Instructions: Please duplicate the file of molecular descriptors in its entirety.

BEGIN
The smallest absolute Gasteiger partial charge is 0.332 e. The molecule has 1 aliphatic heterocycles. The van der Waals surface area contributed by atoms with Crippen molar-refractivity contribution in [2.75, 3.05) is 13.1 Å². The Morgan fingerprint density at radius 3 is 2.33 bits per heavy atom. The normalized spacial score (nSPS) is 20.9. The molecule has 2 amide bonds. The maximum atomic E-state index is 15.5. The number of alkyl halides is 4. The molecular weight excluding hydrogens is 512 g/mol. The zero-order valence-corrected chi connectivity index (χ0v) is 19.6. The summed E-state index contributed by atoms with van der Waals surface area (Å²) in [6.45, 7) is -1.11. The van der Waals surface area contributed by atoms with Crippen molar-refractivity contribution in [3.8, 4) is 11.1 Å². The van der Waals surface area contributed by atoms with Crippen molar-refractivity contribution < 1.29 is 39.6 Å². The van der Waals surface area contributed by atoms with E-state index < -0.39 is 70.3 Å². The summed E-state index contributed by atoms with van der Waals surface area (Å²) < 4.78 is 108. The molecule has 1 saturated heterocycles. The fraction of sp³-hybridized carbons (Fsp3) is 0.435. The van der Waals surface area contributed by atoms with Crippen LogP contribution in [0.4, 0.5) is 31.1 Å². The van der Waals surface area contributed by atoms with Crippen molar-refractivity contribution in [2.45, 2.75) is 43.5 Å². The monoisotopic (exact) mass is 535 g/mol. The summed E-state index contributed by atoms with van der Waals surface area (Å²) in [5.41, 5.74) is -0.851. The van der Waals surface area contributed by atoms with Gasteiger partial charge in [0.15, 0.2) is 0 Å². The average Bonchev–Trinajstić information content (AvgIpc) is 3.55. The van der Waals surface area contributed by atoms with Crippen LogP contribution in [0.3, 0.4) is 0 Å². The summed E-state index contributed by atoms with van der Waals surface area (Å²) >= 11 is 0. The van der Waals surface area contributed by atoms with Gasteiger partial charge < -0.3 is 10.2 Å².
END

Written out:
The smallest absolute Gasteiger partial charge is 0.332 e. The molecule has 1 aliphatic heterocycles. The van der Waals surface area contributed by atoms with Crippen molar-refractivity contribution in [2.75, 3.05) is 13.1 Å². The Morgan fingerprint density at radius 3 is 2.33 bits per heavy atom. The normalized spacial score (nSPS) is 20.9. The molecule has 2 amide bonds. The maximum atomic E-state index is 15.5. The number of alkyl halides is 4. The molecular weight excluding hydrogens is 512 g/mol. The zero-order valence-corrected chi connectivity index (χ0v) is 19.6. The summed E-state index contributed by atoms with van der Waals surface area (Å²) in [6.45, 7) is -1.11. The van der Waals surface area contributed by atoms with Crippen molar-refractivity contribution in [3.8, 4) is 11.1 Å². The van der Waals surface area contributed by atoms with Crippen molar-refractivity contribution < 1.29 is 39.6 Å². The van der Waals surface area contributed by atoms with E-state index < -0.39 is 70.3 Å². The summed E-state index contributed by atoms with van der Waals surface area (Å²) < 4.78 is 108. The molecule has 1 saturated heterocycles. The fraction of sp³-hybridized carbons (Fsp3) is 0.435. The van der Waals surface area contributed by atoms with Crippen LogP contribution in [0.4, 0.5) is 31.1 Å². The van der Waals surface area contributed by atoms with Crippen molar-refractivity contribution in [2.45, 2.75) is 43.5 Å². The monoisotopic (exact) mass is 535 g/mol. The summed E-state index contributed by atoms with van der Waals surface area (Å²) in [5.41, 5.74) is -0.851. The van der Waals surface area contributed by atoms with Gasteiger partial charge in [0.15, 0.2) is 0 Å². The average Bonchev–Trinajstić information content (AvgIpc) is 3.55. The van der Waals surface area contributed by atoms with Crippen LogP contribution in [0.3, 0.4) is 0 Å². The summed E-state index contributed by atoms with van der Waals surface area (Å²) >= 11 is 0. The van der Waals surface area contributed by atoms with Gasteiger partial charge < -0.3 is 10.2 Å².